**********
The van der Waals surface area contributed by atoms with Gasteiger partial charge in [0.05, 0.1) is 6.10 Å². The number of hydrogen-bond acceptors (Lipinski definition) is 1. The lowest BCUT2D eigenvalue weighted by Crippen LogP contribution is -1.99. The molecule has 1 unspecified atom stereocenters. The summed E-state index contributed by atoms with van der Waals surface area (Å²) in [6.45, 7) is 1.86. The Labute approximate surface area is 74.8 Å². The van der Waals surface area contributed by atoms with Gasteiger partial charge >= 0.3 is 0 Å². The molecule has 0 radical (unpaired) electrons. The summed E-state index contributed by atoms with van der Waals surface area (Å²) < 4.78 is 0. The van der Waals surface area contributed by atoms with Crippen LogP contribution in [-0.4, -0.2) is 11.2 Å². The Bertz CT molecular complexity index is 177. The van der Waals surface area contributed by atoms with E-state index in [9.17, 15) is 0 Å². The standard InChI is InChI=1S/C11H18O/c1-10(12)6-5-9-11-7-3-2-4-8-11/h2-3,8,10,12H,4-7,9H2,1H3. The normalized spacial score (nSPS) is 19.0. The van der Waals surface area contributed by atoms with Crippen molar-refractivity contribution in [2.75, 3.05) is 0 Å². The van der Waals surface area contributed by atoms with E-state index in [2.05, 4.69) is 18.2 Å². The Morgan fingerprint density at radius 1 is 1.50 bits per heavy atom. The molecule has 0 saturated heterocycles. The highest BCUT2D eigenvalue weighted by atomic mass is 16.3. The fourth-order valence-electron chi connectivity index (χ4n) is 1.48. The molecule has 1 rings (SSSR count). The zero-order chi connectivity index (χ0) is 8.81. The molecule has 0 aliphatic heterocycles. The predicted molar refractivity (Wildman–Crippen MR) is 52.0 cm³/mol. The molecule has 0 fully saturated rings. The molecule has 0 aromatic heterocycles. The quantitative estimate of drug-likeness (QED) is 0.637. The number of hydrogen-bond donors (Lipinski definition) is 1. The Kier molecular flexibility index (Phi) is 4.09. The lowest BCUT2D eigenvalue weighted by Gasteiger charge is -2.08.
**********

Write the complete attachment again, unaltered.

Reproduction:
The van der Waals surface area contributed by atoms with Gasteiger partial charge in [0.05, 0.1) is 6.10 Å². The number of hydrogen-bond acceptors (Lipinski definition) is 1. The lowest BCUT2D eigenvalue weighted by Crippen LogP contribution is -1.99. The molecule has 1 unspecified atom stereocenters. The summed E-state index contributed by atoms with van der Waals surface area (Å²) in [6.45, 7) is 1.86. The Labute approximate surface area is 74.8 Å². The van der Waals surface area contributed by atoms with Gasteiger partial charge >= 0.3 is 0 Å². The molecule has 0 radical (unpaired) electrons. The summed E-state index contributed by atoms with van der Waals surface area (Å²) < 4.78 is 0. The van der Waals surface area contributed by atoms with Crippen LogP contribution in [-0.4, -0.2) is 11.2 Å². The Bertz CT molecular complexity index is 177. The van der Waals surface area contributed by atoms with E-state index in [9.17, 15) is 0 Å². The standard InChI is InChI=1S/C11H18O/c1-10(12)6-5-9-11-7-3-2-4-8-11/h2-3,8,10,12H,4-7,9H2,1H3. The normalized spacial score (nSPS) is 19.0. The van der Waals surface area contributed by atoms with Crippen molar-refractivity contribution in [2.75, 3.05) is 0 Å². The van der Waals surface area contributed by atoms with E-state index in [2.05, 4.69) is 18.2 Å². The Morgan fingerprint density at radius 1 is 1.50 bits per heavy atom. The molecule has 0 saturated heterocycles. The highest BCUT2D eigenvalue weighted by atomic mass is 16.3. The fourth-order valence-electron chi connectivity index (χ4n) is 1.48. The molecule has 1 rings (SSSR count). The zero-order chi connectivity index (χ0) is 8.81. The molecule has 0 aliphatic heterocycles. The predicted molar refractivity (Wildman–Crippen MR) is 52.0 cm³/mol. The molecule has 0 fully saturated rings. The molecule has 0 aromatic heterocycles. The quantitative estimate of drug-likeness (QED) is 0.637. The number of hydrogen-bond donors (Lipinski definition) is 1. The Kier molecular flexibility index (Phi) is 4.09. The lowest BCUT2D eigenvalue weighted by Gasteiger charge is -2.08.